Innovation is, essentially, about being endlessly curious.
Curious, and a little bit paranoid that the way you do things isn’t the best way.
Looking outside your organisation means gathering and understanding trends and weak signals that indicate emerging needs or opportunities. These weak signals are often overlooked or ignored by organisations that will only listen to a sure thing.
Often, by the time the sure thing emerges, you’ve left it far too late.
Let’s be honest, most of us are hopeless at predicting the future. Despite our organisational 2030 strategies, our five year forward views, it’s nearly impossible to predict what our world looks like in the years ahead. Our business plans are merely business guesses.
Even the smartest of us tend to be terrible forecasters. We shouldn’t even listen to the so-called experts says Dominic Cummings , the Chief Special Advisor to the UK Prime Minister.
There is some truth in this. As Wharton professor Philip Tetlock showed in a landmark 2005 study.
After conducting a set of small scale forecasting tournaments with 300 experts from a variety of fields (government officials, professors, journalists, and others), Tetlock uncovered roughly 28,000 predictions about the future and found the forecasters were often only slightly more accurate than chance, and usually worse than predicted by basic algorithms, especially on longer–range forecasts three to five years out. Forecasters with the biggest news media profiles were especially bad, and that’s what Dom Cummings is alluding to when he derides media pundits.
What traits and characteristics make one person a more accurate forecaster than another?
Tetlock found that those higher on fluid intelligence, higher on open mindedness , and those that a make commitment to cultivate their skills made better forecasters.
Now – it’s not achievable ,or even desirable, to have lots of superforecasters in our organisations. But the traits of the forecasters give some valuable insights into creativity and innovation:
- They are comfortable thinking in guesstimates
- They have the personality trait of openness
- They take pleasure in intellectual activity and curiosity
- They appreciate uncertainty and like seeing things from multiple angles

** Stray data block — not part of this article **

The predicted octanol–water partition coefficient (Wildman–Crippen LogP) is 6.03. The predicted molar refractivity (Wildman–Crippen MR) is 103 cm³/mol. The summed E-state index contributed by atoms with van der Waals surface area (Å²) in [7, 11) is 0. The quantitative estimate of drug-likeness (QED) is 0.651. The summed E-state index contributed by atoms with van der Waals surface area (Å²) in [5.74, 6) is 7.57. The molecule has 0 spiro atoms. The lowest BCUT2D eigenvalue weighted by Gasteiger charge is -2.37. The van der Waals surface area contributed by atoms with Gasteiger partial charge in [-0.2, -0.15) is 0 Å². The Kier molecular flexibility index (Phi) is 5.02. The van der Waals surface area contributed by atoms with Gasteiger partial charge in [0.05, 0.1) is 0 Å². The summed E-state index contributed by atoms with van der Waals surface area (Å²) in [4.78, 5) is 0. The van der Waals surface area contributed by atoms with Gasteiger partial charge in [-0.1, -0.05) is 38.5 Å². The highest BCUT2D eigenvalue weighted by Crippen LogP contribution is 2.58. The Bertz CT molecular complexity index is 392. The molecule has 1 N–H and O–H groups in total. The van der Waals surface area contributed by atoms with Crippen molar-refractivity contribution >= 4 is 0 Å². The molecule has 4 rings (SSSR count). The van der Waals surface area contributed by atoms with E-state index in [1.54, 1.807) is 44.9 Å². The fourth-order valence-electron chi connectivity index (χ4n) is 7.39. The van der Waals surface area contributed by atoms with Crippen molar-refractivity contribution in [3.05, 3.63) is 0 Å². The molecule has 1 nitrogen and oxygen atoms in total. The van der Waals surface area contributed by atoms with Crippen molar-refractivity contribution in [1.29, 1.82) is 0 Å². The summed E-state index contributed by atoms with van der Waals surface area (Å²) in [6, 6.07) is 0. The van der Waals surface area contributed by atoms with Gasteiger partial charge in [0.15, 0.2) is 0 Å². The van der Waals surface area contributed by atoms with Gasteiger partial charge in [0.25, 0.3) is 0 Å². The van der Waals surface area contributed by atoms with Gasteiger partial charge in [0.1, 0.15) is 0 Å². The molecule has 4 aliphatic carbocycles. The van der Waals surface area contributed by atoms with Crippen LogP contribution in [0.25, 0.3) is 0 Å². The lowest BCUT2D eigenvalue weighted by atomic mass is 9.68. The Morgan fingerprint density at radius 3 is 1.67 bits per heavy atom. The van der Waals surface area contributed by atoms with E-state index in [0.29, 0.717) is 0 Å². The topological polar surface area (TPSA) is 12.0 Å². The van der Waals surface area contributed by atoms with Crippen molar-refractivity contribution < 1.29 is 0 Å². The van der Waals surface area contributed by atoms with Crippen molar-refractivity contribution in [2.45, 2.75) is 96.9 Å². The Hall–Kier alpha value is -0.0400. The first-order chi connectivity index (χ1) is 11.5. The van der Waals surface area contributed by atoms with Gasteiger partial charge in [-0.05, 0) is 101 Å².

- They distrust their gut feelings
- They are not ideological and neither left or right wing
- They constantly attack their own reasoning
- They are aware of biases and actively work to oppose them
- They constantly update their current opinions with new information
- They believe in the wisdom of crowds to improve upon or discover ideas
- They are not afraid to look stupid..
I definitely find when working with people on creative projects that many of the best participants share a lot of these traits – particularly those of being open minded.
How can we develop open-minded organisations?
Most people don’t think they are close minded.
However a quick look at Twitter will confirm that many people are. Technology encourages us to believe we all have first-hand access to the ‘real’ facts. That’s why I’ve all but given up watching or listening to mainstream current affairs and shifted to longer form podcasts. What passes for ‘debate’ is often just a series of short exchanges of people presenting their positions and refusing to shift. You know what someone is going to say before they open their mouths.
In assessing how open-minded you are to new ideas, ask yourself the following questions:
- When was the last time I asked for feedback about my work?
- Has there been a time recently when I’ve changed my mind on an important issue?
- Do I solicit new ideas from my colleagues and customers?
- Do I show recognition and appreciation for the ideas suggested by others?
- Does my team support a culture of openness and continual feedback?
- When did I last express uncertainty about what to do next in front of my team?
Questions such of these are arguably at odds with our traditional idea of leadership.
When we think of an ideal leader, we often conjure the image of a confident, assertive individual who is not afraid to make decisions and lay down a clear direction. Because of this perception, openness to new ideas, approaches, or suggestions by others is an increasingly overlooked and underrated skill.
Now more than ever we need to prepare our organisations for multiple possible futures.
Therefore, open-mindedness is the quality that we need to cultivate. It allows us to entertain various ideas, even ones that are contradictory to our initial beliefs, and deliberate them.
Weak signals and early ideas are hard to evaluate because they are incomplete, unsettled and unclear. The skill is in spotting trends and creating a pipeline of exploration that allows to you to accelerate ideas from nascent, vague concepts into prototypes, tests and ultimately, products or services.
Future ready organisations will be the ones that maintain an inquisitive and outward-looking nature, searching for new influences that challenge all that they do. In a world of high frequency change and complex problems it’s time to start rewarding people for their learning rather than just their performance.
There’s a business case for being curious and not believing the same things you did yesterday.
3 thoughts on “The Creative Value Of Open-Mindedness”
Did you miss a belief in eugenics from your list of bullet points? Or have I just failed to decouple?
Seriously, it has been the bane of my life, coming up against people in positions of authority with fixed views who see willingness to explore alternative viewpoints and methodologies as a weakness to be exploited
Well, eugenics is one of those things I’ve shifted my position on John 😉
Problem is – in most industries – having fixed positions is what gets rewarded. Changing beliefs can be seen as weakness or indecision. Far better to stick to something everyone believes will work (even if they don’t really)